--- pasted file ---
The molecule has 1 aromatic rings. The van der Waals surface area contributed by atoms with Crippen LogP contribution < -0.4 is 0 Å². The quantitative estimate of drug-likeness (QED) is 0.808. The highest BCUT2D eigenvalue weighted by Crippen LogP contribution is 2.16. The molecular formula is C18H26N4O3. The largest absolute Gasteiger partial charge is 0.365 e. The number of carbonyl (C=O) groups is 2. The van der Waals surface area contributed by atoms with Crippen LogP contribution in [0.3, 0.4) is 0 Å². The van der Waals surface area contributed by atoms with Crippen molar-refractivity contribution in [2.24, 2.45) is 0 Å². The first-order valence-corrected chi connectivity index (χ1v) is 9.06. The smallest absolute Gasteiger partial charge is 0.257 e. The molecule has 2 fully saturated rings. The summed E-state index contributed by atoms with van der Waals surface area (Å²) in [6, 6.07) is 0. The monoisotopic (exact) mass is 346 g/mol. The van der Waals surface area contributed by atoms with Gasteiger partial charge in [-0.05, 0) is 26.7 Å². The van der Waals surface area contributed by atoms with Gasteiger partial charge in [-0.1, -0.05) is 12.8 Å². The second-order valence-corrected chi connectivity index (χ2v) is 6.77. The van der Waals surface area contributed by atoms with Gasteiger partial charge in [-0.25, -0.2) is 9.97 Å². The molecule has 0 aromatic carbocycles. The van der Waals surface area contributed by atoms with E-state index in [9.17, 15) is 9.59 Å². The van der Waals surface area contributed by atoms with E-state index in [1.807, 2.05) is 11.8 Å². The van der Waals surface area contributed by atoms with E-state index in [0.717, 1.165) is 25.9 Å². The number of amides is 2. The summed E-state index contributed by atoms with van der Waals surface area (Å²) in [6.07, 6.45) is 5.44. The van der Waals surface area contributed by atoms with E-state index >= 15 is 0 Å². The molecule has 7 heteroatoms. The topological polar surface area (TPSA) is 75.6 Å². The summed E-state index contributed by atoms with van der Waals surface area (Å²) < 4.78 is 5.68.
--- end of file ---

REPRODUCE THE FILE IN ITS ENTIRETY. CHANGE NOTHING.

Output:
The molecule has 1 aromatic rings. The van der Waals surface area contributed by atoms with Crippen LogP contribution < -0.4 is 0 Å². The quantitative estimate of drug-likeness (QED) is 0.808. The highest BCUT2D eigenvalue weighted by Crippen LogP contribution is 2.16. The molecular formula is C18H26N4O3. The largest absolute Gasteiger partial charge is 0.365 e. The number of carbonyl (C=O) groups is 2. The van der Waals surface area contributed by atoms with Crippen LogP contribution in [0.3, 0.4) is 0 Å². The van der Waals surface area contributed by atoms with Crippen molar-refractivity contribution in [2.24, 2.45) is 0 Å². The first-order valence-corrected chi connectivity index (χ1v) is 9.06. The smallest absolute Gasteiger partial charge is 0.257 e. The molecule has 2 fully saturated rings. The summed E-state index contributed by atoms with van der Waals surface area (Å²) in [6, 6.07) is 0. The monoisotopic (exact) mass is 346 g/mol. The van der Waals surface area contributed by atoms with Gasteiger partial charge in [-0.05, 0) is 26.7 Å². The van der Waals surface area contributed by atoms with Gasteiger partial charge in [-0.1, -0.05) is 12.8 Å². The second-order valence-corrected chi connectivity index (χ2v) is 6.77. The van der Waals surface area contributed by atoms with Gasteiger partial charge in [-0.25, -0.2) is 9.97 Å². The molecule has 0 aromatic carbocycles. The van der Waals surface area contributed by atoms with E-state index in [9.17, 15) is 9.59 Å². The van der Waals surface area contributed by atoms with E-state index in [1.807, 2.05) is 11.8 Å². The van der Waals surface area contributed by atoms with E-state index in [0.717, 1.165) is 25.9 Å². The number of amides is 2. The summed E-state index contributed by atoms with van der Waals surface area (Å²) in [6.07, 6.45) is 5.44. The van der Waals surface area contributed by atoms with E-state index >= 15 is 0 Å². The molecule has 7 heteroatoms. The topological polar surface area (TPSA) is 75.6 Å². The summed E-state index contributed by atoms with van der Waals surface area (Å²) < 4.78 is 5.68.